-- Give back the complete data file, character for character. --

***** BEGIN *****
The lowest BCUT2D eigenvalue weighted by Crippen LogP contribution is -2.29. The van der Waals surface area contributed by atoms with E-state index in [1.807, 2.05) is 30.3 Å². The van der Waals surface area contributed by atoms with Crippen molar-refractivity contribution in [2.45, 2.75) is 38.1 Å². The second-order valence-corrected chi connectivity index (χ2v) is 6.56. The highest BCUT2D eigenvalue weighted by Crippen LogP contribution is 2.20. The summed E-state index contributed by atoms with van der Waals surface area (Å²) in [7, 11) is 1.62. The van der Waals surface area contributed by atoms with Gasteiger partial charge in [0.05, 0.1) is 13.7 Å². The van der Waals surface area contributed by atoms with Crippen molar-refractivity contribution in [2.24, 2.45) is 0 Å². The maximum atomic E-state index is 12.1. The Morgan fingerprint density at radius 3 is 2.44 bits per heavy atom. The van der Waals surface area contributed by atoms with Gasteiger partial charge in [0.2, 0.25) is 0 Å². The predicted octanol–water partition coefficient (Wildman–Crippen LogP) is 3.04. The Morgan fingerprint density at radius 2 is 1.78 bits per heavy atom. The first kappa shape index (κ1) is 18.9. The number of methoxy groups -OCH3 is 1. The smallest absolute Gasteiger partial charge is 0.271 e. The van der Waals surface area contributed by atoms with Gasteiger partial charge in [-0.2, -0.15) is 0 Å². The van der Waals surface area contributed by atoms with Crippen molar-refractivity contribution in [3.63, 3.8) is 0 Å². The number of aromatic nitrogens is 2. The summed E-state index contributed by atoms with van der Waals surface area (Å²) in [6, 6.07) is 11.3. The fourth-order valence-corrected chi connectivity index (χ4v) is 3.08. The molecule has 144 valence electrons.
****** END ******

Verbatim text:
The lowest BCUT2D eigenvalue weighted by Crippen LogP contribution is -2.29. The van der Waals surface area contributed by atoms with E-state index in [1.807, 2.05) is 30.3 Å². The van der Waals surface area contributed by atoms with Crippen molar-refractivity contribution in [2.45, 2.75) is 38.1 Å². The second-order valence-corrected chi connectivity index (χ2v) is 6.56. The highest BCUT2D eigenvalue weighted by Crippen LogP contribution is 2.20. The summed E-state index contributed by atoms with van der Waals surface area (Å²) in [7, 11) is 1.62. The van der Waals surface area contributed by atoms with Gasteiger partial charge in [0.05, 0.1) is 13.7 Å². The van der Waals surface area contributed by atoms with Crippen molar-refractivity contribution in [2.24, 2.45) is 0 Å². The maximum atomic E-state index is 12.1. The Morgan fingerprint density at radius 3 is 2.44 bits per heavy atom. The van der Waals surface area contributed by atoms with Gasteiger partial charge in [0.2, 0.25) is 0 Å². The predicted octanol–water partition coefficient (Wildman–Crippen LogP) is 3.04. The Morgan fingerprint density at radius 2 is 1.78 bits per heavy atom. The first kappa shape index (κ1) is 18.9. The number of methoxy groups -OCH3 is 1. The smallest absolute Gasteiger partial charge is 0.271 e. The van der Waals surface area contributed by atoms with Gasteiger partial charge in [-0.2, -0.15) is 0 Å². The van der Waals surface area contributed by atoms with Crippen molar-refractivity contribution in [3.63, 3.8) is 0 Å². The number of aromatic nitrogens is 2. The summed E-state index contributed by atoms with van der Waals surface area (Å²) in [6, 6.07) is 11.3. The fourth-order valence-corrected chi connectivity index (χ4v) is 3.08. The molecule has 144 valence electrons.